Emboldened by the victory, Edward pressed harder and harder against Scotland – laying siege to the triangular-shaped Caerlaverock Castle and advancing further into the country. In 1303, Edward prepared for the final conquest: and by 1304, virtually all of Scotland cowered under submission.
The Scots caused looked hopeless in 1305, with the capture and dramatic execution of William Wallace. But in 1306, Robert the Bruce (one of the previous claimants to the Scots crown) acted boldly: claiming himself King of Scotland, as crowned by his sister.
Edward saw this as just another insurrection of a captured territory: and acted to brutally quash the uprising. But discontent was simmering, and he underestimated the phenomenal popular will of Scotland.
In addition, England was battle-worn and broke: the cost of Edward’s exploits in Wales and the iron ring of castles had left very little money in the treasure-chest.
To add to these plights, Edward was in poor health. Exhausted by war and dysentery, the king collapsed in 1307 just south of the Scottish border. When he died, he may have been forgiven for thinking that Scotland was now an English province going through a rebellious teenage phase.
But he’d have been wrong. In 1308, his son, now King Edward II, gave up the disastrous military mission, ceding to the Scots wishes of independence. Scotland remained free – for a few more years at least.
Edward I: What Maketh the Man?
Edward was 6″2 (188cm) tall, making him a a monster by Medieval standards. His towering stature earned him the nickname ‘Longshanks’ (‘long limbs’, to translate a little). His attitude and temperament undoubtedly matched his threatening exterior.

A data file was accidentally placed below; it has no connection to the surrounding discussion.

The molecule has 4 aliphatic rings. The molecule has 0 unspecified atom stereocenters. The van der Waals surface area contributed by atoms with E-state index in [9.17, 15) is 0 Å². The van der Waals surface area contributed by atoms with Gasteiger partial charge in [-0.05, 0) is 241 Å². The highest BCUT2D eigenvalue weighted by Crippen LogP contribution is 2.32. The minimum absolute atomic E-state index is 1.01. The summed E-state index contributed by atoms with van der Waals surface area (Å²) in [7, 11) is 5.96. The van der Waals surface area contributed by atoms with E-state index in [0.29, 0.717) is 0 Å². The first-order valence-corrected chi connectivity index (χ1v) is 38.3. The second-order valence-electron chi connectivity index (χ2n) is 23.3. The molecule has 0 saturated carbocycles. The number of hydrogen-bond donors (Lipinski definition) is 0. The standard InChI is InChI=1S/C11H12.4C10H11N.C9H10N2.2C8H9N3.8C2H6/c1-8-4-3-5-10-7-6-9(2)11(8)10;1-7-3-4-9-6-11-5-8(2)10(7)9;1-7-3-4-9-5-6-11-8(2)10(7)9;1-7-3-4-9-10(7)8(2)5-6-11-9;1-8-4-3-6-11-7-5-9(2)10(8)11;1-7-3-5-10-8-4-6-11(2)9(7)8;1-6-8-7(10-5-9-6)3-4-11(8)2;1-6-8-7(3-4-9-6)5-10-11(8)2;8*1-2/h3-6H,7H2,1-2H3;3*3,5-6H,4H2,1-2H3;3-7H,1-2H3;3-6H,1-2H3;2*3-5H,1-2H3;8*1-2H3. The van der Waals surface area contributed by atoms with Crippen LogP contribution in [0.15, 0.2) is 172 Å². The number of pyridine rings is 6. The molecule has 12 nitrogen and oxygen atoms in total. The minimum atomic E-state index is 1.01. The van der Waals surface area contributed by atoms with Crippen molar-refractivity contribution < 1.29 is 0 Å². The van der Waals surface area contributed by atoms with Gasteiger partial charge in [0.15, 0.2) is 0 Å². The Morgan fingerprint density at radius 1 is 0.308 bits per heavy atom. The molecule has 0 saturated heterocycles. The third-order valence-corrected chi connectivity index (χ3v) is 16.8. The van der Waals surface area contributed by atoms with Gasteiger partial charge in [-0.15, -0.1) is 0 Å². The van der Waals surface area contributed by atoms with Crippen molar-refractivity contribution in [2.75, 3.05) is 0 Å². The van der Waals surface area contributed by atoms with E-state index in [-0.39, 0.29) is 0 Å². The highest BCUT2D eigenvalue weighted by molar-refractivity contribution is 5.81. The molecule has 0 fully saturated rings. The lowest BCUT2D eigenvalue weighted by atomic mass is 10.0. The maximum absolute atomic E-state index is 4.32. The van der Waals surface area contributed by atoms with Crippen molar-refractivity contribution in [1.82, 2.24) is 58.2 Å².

But was Edward really a monster – or just a Medieval monarch?
The character and personality of Edward I has been argued over by historians – and embedded in popular culture.
Edward I of England was the villain of the supremely popular movie, Braveheart. Admittedly, it’s not the first place I’d look for historical accuracy, but the film depicted him as a vindictive tyrant, hell-bent on oppressing the Scottish people.
That depiction of Edward has been quite popular among academics, too. Edward has been historically thought of as a ‘strong-arm’ king – keen on fighting and hunting, as well as being blood-thirsty for battle.
A more modern view is taken in Marc Morris’ recent (and very highly recommended) book on Edward, “A Great and Terrible King”.(Affiliate link to Amazon.com).
Marc Morris argues that our modern sensibilities rather cloud our judgment of Edward I.
He argues that Edward wasn’t a brute – instead, he was wryly intelligent and highly political.
He agrees that Edward enjoyed battle and bloodshed, but thinks that we need to see this in the context of Medieval times – which were much more violent and unruly.
Indeed, he argues, a strong king was needed to keep unruly England in check. Henry III – Edward’s father – was indisputably a weak and pathetic little man.
Edward I, in contrast, was a strong and ferocious king, who formed Britain as we know it today.
I’ve read this book, and I’d highly recommend it to anyone interested in Edward I. It’s a punchy, interesting and really well-researched piece on one of the most interesting Kings of England.